Estee Lauder-owned Clinique launched the concept of cosmetics being "allergy-tested," "hypoallergenic," "100% fragrance-free," and "dermatologist tested." Of those marketing claims, the only one with significance is "100% fragrance-free," which, for the most part, Clinique maintains (although it does add some fragrant extracts to a few products). Unfortunately, terms like hypoallergenic and dermatologist tested arent regulated by the FDA and can mean anythingthus, you still need to rely on the ingredient list to tell you whether their product contains any ingredients with the potential to irritate skin.

That inconvenient fact aside, Clinique is leading the way with cutting-edge, state-of-the-art moisturizers and serums, plus some formidable makeup and more than a few excellent sunscreens. While Clinique has some products that we see as missteps for reasons discussed in their reviews, more than ever, what they offer is quite good (just have realistic expectations, as some of their claims go beyond what their products are capable of).

Turning to makeup, Clinique continues to offer a vast palette of colors and textures, especially with their enormous selection of foundationsmany of which feature effective sunscreens. Without a doubt, the numerous formulas offer something for every skin type and almost every skin colorthough the blushes, eye makeup and lip colors are frequently not pigmented enough for deeper skin tones.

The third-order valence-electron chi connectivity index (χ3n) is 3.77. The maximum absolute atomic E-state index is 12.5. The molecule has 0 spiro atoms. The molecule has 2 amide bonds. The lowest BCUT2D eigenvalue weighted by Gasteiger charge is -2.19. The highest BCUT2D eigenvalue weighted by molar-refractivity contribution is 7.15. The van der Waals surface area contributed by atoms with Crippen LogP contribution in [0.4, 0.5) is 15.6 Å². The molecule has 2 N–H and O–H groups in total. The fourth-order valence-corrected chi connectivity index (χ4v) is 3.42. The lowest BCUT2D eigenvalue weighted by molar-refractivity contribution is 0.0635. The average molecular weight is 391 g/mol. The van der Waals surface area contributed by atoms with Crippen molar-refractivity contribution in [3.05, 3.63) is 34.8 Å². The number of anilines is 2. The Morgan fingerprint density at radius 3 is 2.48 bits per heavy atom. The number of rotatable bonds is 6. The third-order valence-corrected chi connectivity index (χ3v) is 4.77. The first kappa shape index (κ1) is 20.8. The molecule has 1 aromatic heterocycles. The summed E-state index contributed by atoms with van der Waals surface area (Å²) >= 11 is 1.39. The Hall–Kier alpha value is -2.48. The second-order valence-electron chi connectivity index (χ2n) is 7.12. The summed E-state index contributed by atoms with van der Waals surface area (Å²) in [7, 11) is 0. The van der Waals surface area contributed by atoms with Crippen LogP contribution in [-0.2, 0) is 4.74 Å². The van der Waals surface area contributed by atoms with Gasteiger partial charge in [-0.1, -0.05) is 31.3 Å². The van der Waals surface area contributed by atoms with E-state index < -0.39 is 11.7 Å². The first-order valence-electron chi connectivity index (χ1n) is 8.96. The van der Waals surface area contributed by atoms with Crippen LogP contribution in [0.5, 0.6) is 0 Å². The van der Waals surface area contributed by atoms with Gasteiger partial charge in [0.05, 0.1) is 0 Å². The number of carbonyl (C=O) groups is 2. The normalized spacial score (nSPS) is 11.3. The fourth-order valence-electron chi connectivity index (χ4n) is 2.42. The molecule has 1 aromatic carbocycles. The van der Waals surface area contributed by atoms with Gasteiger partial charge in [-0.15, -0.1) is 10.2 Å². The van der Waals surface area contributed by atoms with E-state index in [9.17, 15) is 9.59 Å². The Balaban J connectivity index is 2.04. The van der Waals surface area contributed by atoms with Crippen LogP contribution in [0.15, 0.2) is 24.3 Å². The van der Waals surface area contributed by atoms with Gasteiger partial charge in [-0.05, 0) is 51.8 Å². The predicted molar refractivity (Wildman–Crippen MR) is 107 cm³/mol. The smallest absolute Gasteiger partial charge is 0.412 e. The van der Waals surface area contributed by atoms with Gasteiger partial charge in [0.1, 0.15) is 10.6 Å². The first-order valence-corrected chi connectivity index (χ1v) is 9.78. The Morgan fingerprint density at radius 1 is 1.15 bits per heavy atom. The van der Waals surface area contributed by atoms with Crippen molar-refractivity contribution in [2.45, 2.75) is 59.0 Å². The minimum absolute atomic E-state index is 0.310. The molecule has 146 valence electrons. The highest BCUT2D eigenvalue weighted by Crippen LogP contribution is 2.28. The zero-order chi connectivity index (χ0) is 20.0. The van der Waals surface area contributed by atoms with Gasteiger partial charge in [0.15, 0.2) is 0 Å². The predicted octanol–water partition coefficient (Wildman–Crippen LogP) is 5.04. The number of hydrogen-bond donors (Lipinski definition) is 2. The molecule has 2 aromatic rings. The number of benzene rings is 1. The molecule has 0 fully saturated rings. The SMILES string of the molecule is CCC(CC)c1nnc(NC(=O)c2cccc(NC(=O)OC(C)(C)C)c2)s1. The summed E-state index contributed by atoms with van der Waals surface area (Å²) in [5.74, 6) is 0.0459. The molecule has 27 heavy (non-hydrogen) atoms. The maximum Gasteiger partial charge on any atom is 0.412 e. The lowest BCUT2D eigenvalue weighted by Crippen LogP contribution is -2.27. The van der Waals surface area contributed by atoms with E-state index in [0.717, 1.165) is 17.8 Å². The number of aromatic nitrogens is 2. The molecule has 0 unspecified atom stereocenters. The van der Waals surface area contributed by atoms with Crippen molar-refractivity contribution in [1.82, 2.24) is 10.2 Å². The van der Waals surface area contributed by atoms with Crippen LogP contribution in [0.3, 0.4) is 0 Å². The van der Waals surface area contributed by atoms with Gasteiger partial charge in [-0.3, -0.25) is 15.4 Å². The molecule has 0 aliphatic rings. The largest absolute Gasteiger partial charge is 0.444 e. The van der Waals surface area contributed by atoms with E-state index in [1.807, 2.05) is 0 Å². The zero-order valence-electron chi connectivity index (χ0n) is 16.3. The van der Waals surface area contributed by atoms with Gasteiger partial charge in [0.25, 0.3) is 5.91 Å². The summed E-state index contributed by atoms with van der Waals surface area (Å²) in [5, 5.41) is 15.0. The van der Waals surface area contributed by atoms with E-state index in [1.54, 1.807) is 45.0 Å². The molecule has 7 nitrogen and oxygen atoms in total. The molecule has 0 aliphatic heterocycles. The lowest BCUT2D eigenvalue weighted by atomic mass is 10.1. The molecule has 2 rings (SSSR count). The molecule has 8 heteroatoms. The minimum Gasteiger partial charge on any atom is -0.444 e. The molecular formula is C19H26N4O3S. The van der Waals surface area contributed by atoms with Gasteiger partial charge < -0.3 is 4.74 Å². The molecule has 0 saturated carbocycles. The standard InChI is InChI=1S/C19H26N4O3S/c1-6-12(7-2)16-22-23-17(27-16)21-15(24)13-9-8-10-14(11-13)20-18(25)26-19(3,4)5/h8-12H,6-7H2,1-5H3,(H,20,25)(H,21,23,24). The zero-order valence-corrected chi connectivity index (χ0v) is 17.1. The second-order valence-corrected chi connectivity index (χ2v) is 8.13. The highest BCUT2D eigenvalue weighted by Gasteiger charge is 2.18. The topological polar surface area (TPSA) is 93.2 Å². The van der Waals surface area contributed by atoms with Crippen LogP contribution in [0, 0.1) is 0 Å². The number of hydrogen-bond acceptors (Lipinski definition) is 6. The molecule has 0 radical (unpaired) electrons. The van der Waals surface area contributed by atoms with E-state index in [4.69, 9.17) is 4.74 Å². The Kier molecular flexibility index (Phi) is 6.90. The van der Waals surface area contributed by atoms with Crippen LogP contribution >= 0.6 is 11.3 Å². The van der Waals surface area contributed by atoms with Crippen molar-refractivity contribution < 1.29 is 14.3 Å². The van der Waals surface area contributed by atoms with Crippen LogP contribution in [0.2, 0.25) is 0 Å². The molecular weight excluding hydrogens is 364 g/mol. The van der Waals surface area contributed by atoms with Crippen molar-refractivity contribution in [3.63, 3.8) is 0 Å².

The bottom line is that, despite a few shortcomings, Clinique is one of the most comprehensive (and comparably affordable) department-store makeup lines, and it is completely understandable why they enjoy such broad appeal.

Note: Clinique is categorized as one that tests on animals because their products are sold in China. Although Clinique does not conduct animal testing for their products sold elsewhere, the Chinese government requires imported cosmetics be tested on animals, so foreign companies retailing there must comply. This requirement is why some brands state that they dont test on animals unless required by law. Animal rights organizations consider cosmetic companies retailed in China to be brands that test on animals, and so does the Beautypedia Team.

For more information about Clinique, call (800) 419-4041 or visit www.clinique.com.

About the Experts

The Beautypedia team consists of skin care and makeup experts personally trained by the original Cosmetics Cop and best-selling beauty author, Paula Begoun. We’re fascinated by skin care and makeup products and thrilled when they meet or exceed our expectations, but we’re also disappointed when they fail to perform as claimed, are wildly overpriced, or contain ingredients scientific research has proven can hurt skin.

Our mission has always been to help you find the best products for your skin, no matter your budget or preferences. Beautypedia’s thorough and insightful reviews cut through the hype and provide reliable recommendations for all ages, skin types, and skin tones.